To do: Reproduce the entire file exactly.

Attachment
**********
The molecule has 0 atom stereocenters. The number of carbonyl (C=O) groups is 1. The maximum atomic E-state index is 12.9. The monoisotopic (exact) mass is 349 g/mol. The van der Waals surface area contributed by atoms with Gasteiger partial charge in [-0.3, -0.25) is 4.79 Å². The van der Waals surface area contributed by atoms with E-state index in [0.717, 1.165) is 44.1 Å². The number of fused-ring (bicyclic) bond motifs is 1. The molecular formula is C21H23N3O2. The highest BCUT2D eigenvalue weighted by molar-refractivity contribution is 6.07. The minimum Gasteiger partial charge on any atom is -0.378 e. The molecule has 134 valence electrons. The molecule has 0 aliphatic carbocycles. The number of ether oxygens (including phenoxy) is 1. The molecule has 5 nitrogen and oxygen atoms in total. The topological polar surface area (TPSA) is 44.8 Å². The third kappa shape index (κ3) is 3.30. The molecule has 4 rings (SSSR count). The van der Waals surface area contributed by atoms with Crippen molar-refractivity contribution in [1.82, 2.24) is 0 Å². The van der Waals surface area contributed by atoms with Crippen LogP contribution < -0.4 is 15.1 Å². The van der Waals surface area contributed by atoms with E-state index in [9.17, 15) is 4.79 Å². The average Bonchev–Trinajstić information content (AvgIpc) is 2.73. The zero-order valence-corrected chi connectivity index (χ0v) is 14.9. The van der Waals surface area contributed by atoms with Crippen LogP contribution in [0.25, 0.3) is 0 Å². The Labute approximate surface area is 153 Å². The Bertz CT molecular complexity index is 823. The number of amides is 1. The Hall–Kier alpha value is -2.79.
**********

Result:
The molecule has 0 atom stereocenters. The number of carbonyl (C=O) groups is 1. The maximum atomic E-state index is 12.9. The monoisotopic (exact) mass is 349 g/mol. The van der Waals surface area contributed by atoms with Gasteiger partial charge in [-0.3, -0.25) is 4.79 Å². The van der Waals surface area contributed by atoms with E-state index in [0.717, 1.165) is 44.1 Å². The number of fused-ring (bicyclic) bond motifs is 1. The molecular formula is C21H23N3O2. The highest BCUT2D eigenvalue weighted by molar-refractivity contribution is 6.07. The minimum Gasteiger partial charge on any atom is -0.378 e. The molecule has 134 valence electrons. The molecule has 0 aliphatic carbocycles. The number of ether oxygens (including phenoxy) is 1. The molecule has 5 nitrogen and oxygen atoms in total. The topological polar surface area (TPSA) is 44.8 Å². The third kappa shape index (κ3) is 3.30. The molecule has 4 rings (SSSR count). The van der Waals surface area contributed by atoms with Crippen molar-refractivity contribution in [1.82, 2.24) is 0 Å². The van der Waals surface area contributed by atoms with Crippen LogP contribution < -0.4 is 15.1 Å². The van der Waals surface area contributed by atoms with E-state index in [9.17, 15) is 4.79 Å². The average Bonchev–Trinajstić information content (AvgIpc) is 2.73. The zero-order valence-corrected chi connectivity index (χ0v) is 14.9. The van der Waals surface area contributed by atoms with Crippen LogP contribution in [0.25, 0.3) is 0 Å². The Labute approximate surface area is 153 Å². The Bertz CT molecular complexity index is 823. The number of amides is 1. The Hall–Kier alpha value is -2.79.